Author: Joseph Oakley, Head of Assessment
Date: 20 September 2017
The AMEE 2017 conference, the largest medical education conference in the world, is coming to an end. The tagline this year was ‘the power to surprise’ and the diverse programme certainly did that.
I was proud to be representing our members, examiners, and the profession more generally, by giving a short communication about the work the College has done on standardising the marking of communication skills in our Final Assessment OSCE.
Whenever I come to these conferences, where our assessment practices are laid bare to medical education experts from around the globe, I am always slightly anxious that I will discover something that we should be doing differently. However, my trepidation always turns quickly to pride as I realise, and am reassured, that the College of Optometrists continues to provide a modern and robust assessment programme which remains in line with the current gold standard in medical assessment.
This does not mean, though, that I sit back and wallow in smug satisfaction. Conversely, surrounding myself with fellow medical assessment professionals (we are a niche group), gives me the opportunity to reflect on what we do as an assessment provider and inspires me to continue to improve what we do. How can we better incorporate meaningful and structured reflection into our programme? Are we adequately assessing the nebulous but important issue of professionalism within our trainees? How can the College promote resilience in undergraduate students and pre-regs to mitigate trainee burn out in the transition from university to clinical training in the work place? All these questions are swirling round my mind as I leave chilly but beautiful Helsinki.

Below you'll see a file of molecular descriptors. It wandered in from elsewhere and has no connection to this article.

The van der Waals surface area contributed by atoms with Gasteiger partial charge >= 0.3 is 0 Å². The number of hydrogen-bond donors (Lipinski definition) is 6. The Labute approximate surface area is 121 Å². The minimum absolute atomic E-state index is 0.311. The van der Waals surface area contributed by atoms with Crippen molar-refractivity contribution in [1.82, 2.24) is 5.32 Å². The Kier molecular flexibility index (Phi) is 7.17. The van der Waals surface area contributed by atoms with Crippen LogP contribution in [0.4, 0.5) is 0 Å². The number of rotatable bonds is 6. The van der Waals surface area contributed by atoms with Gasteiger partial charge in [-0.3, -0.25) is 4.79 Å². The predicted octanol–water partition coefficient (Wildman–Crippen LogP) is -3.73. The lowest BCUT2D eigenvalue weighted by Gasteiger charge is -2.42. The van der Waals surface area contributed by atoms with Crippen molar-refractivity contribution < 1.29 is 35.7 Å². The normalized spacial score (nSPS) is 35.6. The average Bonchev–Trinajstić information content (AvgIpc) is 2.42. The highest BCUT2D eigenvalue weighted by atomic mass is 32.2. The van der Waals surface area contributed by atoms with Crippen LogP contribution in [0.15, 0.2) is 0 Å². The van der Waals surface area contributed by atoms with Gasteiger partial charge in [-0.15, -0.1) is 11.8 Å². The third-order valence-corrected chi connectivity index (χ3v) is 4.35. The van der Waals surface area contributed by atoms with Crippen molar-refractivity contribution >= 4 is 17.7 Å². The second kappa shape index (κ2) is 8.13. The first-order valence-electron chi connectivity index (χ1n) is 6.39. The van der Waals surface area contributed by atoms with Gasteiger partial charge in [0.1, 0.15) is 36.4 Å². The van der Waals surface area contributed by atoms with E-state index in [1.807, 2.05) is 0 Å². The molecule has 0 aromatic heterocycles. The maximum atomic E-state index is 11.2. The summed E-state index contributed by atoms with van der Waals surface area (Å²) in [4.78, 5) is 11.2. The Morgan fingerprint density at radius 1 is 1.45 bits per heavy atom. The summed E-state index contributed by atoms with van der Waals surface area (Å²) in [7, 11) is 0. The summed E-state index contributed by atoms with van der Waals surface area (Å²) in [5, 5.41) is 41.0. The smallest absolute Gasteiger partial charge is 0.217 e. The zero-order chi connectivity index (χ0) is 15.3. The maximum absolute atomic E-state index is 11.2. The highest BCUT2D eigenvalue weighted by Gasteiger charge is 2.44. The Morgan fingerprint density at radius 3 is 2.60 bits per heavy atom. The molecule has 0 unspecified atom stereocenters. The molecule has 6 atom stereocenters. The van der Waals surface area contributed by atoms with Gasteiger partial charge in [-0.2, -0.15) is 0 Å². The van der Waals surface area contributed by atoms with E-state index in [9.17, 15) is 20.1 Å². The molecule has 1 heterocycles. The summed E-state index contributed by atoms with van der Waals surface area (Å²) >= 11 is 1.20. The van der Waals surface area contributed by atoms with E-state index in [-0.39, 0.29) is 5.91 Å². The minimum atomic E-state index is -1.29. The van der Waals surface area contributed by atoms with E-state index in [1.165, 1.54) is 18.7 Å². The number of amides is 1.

Whenever I come to these conferences [...] I am always slightly anxious that I will discover something that we should be doing differently.
It is probably not a surprise, though, to read that optometry, along with other allied health professionals, are poorly represented at the conference, particularly compared to our medical doctor cousins. The keynote speaker, a professional Covent Garden magician and street performer, urged the audience to look up from our ‘tricks’ and consider the effect of our ‘magic ‘on our audience. In the past, I think, in optometry, we were too narrowly fixated on our ‘tricks’ and sometimes forget to look up and appreciate how our clinical skills could have a more impactful effect on our wider audience (patients and the wider healthcare community).
Yet, as another plenary speaker drew the allegory of healthcare systems being like a symphony orchestra, I mused on how optometrists are now perfectly placed to play a more advanced (clinical) piece in the healthcare ensemble. Rather than the lone percussionist, supported by the College’s thorough pre-registration assessment and developed through our higher qualifications framework, optometry is beginning to establish itself as a louder, more prominent, section in the healthcare cacophony.
I know that optometrists have the power to surprise. My job now is to make sure our assessments, from Stage 1 to IP and beyond, continue to allow them to develop and demonstrate the skills necessary to perform in the wider healthcare landscape.
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